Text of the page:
Balking at the First Pitch
Bush's Skipping of Opening Day May Perpetuate a Ritual's Slow Decline

By Paul Duggan
Washington Post Staff Writer
Monday, April 2, 2007

This is a baseball story, so let's get right to the stats.

Today is Washington's 65th Opening Day since 1910, when William H. Taft gave us a tradition: the ceremonial first pitch by the president. Taft threw the inaugural one for the Senators that year. In the local club's 63 home openers since, a dozen presidents have done the honors 45 times, from front-row seats or from the mound, making them 46 for 64 overall (.719). Pretty reliable.

President Bush kept up the tradition in 2005, celebrating baseball's return to the nation's capital after a 33-season absence. But he missed last year's home opener -- and he'll miss today's, too, when the Nationals host the Florida Marlins at 1:05 p.m. Except for when the world was at war, only two other presidents, Woodrow Wilson and Richard M. Nixon, missed Opening Day ceremonies two years in a row. And Wilson had suffered a stroke.

What gives?

"Oh, yes, he was invited," said Bush spokeswoman Emily Lawrimore. She said the president, an avid baseball fan and former part owner of the Texas Rangers, would love to be there. But "it's not possible with his schedule. He's got various meetings during the day, a meeting earlier in the morning. . . . It just wasn't going to work out."

With Bush's approval ratings stuck below 40 percent in recent polls, Lawrimore was asked whether the president feared he'd get booed. "No," she replied. "Certainly not."

You might have seen this mentioned in the paper recently, that Bush wouldn't be coming to the home opener. It was the last item in a little roundup story from Nats spring training camp. No one thought it was a big deal.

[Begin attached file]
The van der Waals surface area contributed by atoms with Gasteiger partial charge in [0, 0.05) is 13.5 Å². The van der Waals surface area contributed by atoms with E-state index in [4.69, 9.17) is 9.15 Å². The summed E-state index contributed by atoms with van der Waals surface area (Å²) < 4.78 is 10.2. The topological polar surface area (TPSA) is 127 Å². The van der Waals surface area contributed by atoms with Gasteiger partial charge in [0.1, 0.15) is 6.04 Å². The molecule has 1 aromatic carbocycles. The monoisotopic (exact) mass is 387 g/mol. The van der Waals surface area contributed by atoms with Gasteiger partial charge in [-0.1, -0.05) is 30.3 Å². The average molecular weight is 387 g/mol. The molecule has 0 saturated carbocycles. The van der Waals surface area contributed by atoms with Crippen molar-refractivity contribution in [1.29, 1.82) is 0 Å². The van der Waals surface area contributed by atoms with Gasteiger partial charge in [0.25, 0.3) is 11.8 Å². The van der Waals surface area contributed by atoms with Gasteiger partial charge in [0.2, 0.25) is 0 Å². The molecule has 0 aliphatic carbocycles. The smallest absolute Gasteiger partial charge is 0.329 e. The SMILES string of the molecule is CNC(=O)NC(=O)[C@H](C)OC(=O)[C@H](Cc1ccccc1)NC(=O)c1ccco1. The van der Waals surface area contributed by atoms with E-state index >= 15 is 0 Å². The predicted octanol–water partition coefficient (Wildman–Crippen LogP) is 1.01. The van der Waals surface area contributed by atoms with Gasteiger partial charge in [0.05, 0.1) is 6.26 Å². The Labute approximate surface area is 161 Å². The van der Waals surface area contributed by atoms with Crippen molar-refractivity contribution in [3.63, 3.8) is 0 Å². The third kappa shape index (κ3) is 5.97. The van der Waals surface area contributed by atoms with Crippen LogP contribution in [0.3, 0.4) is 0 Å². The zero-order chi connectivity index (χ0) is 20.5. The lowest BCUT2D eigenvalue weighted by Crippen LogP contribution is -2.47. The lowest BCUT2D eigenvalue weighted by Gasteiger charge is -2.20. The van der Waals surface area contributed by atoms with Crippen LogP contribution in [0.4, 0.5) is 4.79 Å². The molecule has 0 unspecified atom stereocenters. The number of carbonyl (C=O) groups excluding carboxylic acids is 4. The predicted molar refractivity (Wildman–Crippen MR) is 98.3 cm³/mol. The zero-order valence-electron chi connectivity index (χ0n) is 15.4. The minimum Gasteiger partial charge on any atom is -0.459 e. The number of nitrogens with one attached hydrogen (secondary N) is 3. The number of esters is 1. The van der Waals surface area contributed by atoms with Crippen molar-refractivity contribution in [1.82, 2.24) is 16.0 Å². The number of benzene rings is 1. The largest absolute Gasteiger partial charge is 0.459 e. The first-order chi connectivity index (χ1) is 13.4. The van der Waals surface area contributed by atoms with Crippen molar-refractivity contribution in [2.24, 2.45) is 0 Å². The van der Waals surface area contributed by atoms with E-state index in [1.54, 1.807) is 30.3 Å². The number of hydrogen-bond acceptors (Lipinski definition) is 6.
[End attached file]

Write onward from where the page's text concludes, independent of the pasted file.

Long ago, though, when baseball held a singular grip on America's imagination, a president's decision to skip Opening Day was cause for headlines. Usually, a personal tragedy or historic crisis or calamity was to blame, though not always. President Dwight D. Eisenhower wanted to skip the 1953 home opener to play golf, and he took a beating for it in the newspapers.

"It's hard to understand today how huge baseball was for so many Americans in those generations," said John Odell, a curator at the National Baseball Hall of Fame.

"And you can't help but admit that it's just not the case anymore."

Last Opening Day, while Vice President Cheney filled in on the RFK mound (and heard some boos), Bush was in the Midwest, talking with senior citizens about Medicare's prescription drug benefit. His meetings today are in the White House. As for Cheney, his office said he'll be in Alabama this afternoon, speaking at a reception for a Republican senator.

Nationals President Stan Kasten said it's not surprising that Bush has turned down first-ball invitations two years in a row, given the weight of his duties.

"It was understood, and we're moving on," Kasten said.

The team said today's first-ball honors will involve a grandson of Senators immortal Walter Johnson; the widow of Negro Leaguer Wilmer Fields, who starred for Washington's Homestead Grays; new Nats Manager Manny Acta; and former Senators players Chuck Hinton and Mickey Vernon.

Still, Kasten said, "there's no question the Nationals would always want the president to throw out the first ball. Every year. Forever. . . . It distinguishes us."

He doubts it will ever again be routine, though, as it was in bygone times. Starting in 1927, for example, presidents showed up for 12 straight home openers. And they attended 13 in a row beginning in 1946. Maybe the world was a little easier to manage then. "I suspect the demands of the office are very different now," Kasten said.

At the Senators' 1910 home opener, the sight of the nation's 335-pound chief executive hurling a baseball toward the mound from his seat in American League Park delighted the spectators. "It was the first time in history," one scribe wrote, "that a President of the United States has opened a game of professional baseball or had attempted to rival the honors of Mathewson, Mordecai Brown, Walter Johnson, et al."

"TAFT TOSSES BALL," announced The Washington Post. "Crowd Cheers President's Fine Delivery of the Sphere."

The tradition born that afternoon sputtered in the early years. Taft threw out the first ball again in 1911, attending the game with his close friend and military aide Archibald Butt, who had sat with the president in 1910, too. Then four days before the 1912 home opener, while he was returning from Europe -- from a vacation he had taken at Taft's urging -- Butt went down with the Titanic.

"Yesterday the president could not be present for obvious reasons," The Post reported after Opening Day.